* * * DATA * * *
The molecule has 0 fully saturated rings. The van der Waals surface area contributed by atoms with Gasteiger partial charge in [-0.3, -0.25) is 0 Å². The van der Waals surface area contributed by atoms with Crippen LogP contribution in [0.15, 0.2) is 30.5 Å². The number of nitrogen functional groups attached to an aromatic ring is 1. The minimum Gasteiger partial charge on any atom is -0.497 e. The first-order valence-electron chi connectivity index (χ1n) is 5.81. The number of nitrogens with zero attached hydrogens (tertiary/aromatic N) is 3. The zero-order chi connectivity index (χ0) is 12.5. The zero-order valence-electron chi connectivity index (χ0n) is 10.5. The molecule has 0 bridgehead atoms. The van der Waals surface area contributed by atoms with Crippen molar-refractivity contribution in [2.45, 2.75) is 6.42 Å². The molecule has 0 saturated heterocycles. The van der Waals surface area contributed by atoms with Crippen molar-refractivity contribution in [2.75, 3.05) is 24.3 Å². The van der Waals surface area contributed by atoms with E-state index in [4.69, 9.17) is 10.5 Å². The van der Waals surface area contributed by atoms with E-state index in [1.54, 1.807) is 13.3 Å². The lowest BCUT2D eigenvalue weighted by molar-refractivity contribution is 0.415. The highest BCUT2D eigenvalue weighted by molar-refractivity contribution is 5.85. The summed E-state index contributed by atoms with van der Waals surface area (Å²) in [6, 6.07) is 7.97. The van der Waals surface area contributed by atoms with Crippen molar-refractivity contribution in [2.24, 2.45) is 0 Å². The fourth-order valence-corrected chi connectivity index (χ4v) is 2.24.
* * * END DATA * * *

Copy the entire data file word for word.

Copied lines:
The molecule has 0 fully saturated rings. The van der Waals surface area contributed by atoms with Gasteiger partial charge in [-0.3, -0.25) is 0 Å². The van der Waals surface area contributed by atoms with Crippen LogP contribution in [0.15, 0.2) is 30.5 Å². The number of nitrogen functional groups attached to an aromatic ring is 1. The minimum Gasteiger partial charge on any atom is -0.497 e. The first-order valence-electron chi connectivity index (χ1n) is 5.81. The number of nitrogens with zero attached hydrogens (tertiary/aromatic N) is 3. The zero-order chi connectivity index (χ0) is 12.5. The zero-order valence-electron chi connectivity index (χ0n) is 10.5. The molecule has 0 bridgehead atoms. The van der Waals surface area contributed by atoms with Crippen molar-refractivity contribution in [2.45, 2.75) is 6.42 Å². The molecule has 0 saturated heterocycles. The van der Waals surface area contributed by atoms with Crippen molar-refractivity contribution in [2.75, 3.05) is 24.3 Å². The van der Waals surface area contributed by atoms with E-state index in [4.69, 9.17) is 10.5 Å². The van der Waals surface area contributed by atoms with E-state index in [1.54, 1.807) is 13.3 Å². The lowest BCUT2D eigenvalue weighted by molar-refractivity contribution is 0.415. The highest BCUT2D eigenvalue weighted by molar-refractivity contribution is 5.85. The summed E-state index contributed by atoms with van der Waals surface area (Å²) in [6, 6.07) is 7.97. The van der Waals surface area contributed by atoms with Crippen molar-refractivity contribution in [2.24, 2.45) is 0 Å². The fourth-order valence-corrected chi connectivity index (χ4v) is 2.24.